Xerxes was deceived by a clever message of Themistocles (against the advice of Artemisia of Halicarnassus, the ruler of Asia Minor, ally of the Persians during the war and very appreciated by Xerxes) to attack the Greek fleet under adverse conditions, instead of sending a part of his ships to the Peloponnese and simply wait for the dissolution of the Greek army after a prolonged siege.

The naval battle fought on Salamis (480 B.C.), where the Greek fleet had taken refuge in the gulf and the Salamis Island, was won by the Athenian fleet under the command of Eurybiades. This was only a small back step on a victorious campaign to the Persians at that moment.

Learning that the Spartan army, forced by Athens to lend their help, was preparing the attack against the Persian troupes, the Persians finally...


In Plataea. The later Persian defeat in Mykale, meant the freedom of the Greek cities of Asia Minor and Xerxes's giving up of those cities, refusing to involve further in Greek politics.

The Persians decided to retreat their troupes from Greece permanently, putting an end to the Median Wars and the confrontations between Greeks and Persians.

The battle of Athens, that Xerxes lead personally, is often erroneously interpreted as a battle between Greeks and Persians. Xerxes real intention was to punish the Athenians for the destruction caused by their forces on Ionic cities of Asia Minor that were under the Persian control. It must be mentioned that for this enterprise he counted with the support of other Greek cities, even Macedonia.

Xerxes took Athens and after a brief period of occupation he abandoned it, since his interest was not to conquer the city but only punish those that had taken war against other cities of Asia Minor. He did not fight against the Greeks or against Greece as a country, but against an alliance of Greek cities, with the help of other Greek cities, allies of the Persian Empire or the Greek cities in Asia Minor that suffered attacks from Athens in the Ionian revolt.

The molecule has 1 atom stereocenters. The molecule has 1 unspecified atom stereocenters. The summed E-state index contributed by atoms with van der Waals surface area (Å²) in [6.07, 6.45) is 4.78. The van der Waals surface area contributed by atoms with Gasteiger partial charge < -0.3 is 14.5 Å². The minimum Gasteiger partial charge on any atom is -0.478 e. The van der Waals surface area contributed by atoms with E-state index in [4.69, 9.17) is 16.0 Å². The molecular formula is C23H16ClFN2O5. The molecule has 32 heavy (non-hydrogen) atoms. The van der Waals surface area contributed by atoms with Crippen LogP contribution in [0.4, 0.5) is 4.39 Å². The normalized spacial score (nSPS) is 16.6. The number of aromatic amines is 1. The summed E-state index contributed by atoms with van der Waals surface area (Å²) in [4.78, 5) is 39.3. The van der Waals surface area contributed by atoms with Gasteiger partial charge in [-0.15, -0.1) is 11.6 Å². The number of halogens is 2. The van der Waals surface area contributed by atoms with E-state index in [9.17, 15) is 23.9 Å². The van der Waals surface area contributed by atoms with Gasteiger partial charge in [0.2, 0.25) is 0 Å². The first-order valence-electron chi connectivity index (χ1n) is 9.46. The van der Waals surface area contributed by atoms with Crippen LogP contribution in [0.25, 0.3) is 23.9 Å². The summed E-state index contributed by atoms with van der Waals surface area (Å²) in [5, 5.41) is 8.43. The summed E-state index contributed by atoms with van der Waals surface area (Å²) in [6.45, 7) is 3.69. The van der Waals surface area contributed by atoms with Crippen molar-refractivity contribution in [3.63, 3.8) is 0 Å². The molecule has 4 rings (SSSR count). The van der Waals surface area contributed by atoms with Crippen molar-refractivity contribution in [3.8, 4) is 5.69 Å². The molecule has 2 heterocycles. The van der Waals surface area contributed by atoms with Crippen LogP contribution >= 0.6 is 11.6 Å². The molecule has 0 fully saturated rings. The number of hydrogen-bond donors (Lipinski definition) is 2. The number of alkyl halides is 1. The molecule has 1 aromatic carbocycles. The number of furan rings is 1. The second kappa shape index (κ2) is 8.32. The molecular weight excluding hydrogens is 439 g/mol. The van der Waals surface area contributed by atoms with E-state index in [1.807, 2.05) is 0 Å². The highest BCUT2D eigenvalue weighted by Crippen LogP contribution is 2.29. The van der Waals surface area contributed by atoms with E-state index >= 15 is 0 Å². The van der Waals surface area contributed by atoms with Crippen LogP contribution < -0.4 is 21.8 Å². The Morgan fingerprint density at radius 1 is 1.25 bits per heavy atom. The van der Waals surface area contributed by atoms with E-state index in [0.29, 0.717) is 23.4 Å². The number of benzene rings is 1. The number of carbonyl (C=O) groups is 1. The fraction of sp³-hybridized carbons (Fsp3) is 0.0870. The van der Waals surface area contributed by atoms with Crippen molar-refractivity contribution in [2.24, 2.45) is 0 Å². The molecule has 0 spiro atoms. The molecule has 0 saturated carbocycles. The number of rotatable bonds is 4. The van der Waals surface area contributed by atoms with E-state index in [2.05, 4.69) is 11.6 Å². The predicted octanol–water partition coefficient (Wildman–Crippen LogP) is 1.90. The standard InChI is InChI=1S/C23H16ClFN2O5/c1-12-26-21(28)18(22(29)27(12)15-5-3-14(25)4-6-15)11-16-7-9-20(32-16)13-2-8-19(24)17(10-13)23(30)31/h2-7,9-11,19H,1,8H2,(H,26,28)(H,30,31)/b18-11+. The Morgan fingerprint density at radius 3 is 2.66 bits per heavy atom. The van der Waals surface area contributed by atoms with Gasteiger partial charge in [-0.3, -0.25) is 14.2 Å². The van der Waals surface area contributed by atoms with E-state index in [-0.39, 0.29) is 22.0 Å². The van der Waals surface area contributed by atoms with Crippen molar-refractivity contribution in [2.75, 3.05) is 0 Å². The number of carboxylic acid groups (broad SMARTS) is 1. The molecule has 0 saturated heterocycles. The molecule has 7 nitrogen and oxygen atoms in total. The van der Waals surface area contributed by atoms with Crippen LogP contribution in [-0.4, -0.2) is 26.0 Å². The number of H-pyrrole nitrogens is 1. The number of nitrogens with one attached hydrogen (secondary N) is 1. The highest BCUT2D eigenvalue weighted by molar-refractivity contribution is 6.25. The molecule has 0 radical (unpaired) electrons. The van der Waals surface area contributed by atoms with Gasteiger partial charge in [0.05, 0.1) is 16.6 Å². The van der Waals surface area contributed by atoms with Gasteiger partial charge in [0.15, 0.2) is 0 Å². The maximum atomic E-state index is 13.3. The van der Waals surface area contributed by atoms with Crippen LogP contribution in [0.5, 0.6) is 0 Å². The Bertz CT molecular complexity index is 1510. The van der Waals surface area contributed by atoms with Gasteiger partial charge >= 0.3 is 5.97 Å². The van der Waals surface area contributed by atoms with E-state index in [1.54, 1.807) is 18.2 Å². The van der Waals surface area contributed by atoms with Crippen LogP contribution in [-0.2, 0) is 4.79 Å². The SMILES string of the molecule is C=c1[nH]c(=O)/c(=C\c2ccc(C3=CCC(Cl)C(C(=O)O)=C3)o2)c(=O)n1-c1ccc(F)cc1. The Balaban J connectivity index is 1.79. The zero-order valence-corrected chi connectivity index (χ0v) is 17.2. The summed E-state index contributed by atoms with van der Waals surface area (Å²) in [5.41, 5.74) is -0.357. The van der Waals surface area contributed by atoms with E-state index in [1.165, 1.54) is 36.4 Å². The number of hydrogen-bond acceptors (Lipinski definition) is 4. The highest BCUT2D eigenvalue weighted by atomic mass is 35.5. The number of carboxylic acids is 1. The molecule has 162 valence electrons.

Little if known of Xerxes's last years. It is known that he sent Sataspes to attempt a circumnavigation de Africa, but the Greek victory over the second Median War caused the empire to sink in a state of apathy that would never fully disappear.

The king left many inscriptions at Van (Armenia), en el Mount Alvand (near Ecbatana), and Persepolis, where he ordered to add a new and sumptuous palace to the one his father left. In all of those texts he simply gathered his father's words. In the year 465 B.C. he was murdered by his vizier Artabanus, who promoted the ascension of Artaxerxes I to the throne of the Persian Empire.

The Persian Empire reached its end when it was defeated by the army of Alexander the Great that crossed the Hellespont with 42,000 soldiers from Macedon and various Greek city-states, and forced the Persian capital to surrender.


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Sources Used in Documents:


Abbott, Jacob. Makers of History: Xerxes. New York: Kessinger, 2007.

Biography of Xerxes." 16 Aug. 2007. http://www.sacklunch.net/biography/X/Xerxes.html.

Buckley, Jonathan. Xerxes. Fourth Estate, 2000

Davis, William Stearns. A Victor of Salamis: A Tale of the Days of Xerxes, Leonidas and Themistocles. New York: Kessinger Publishing, 2005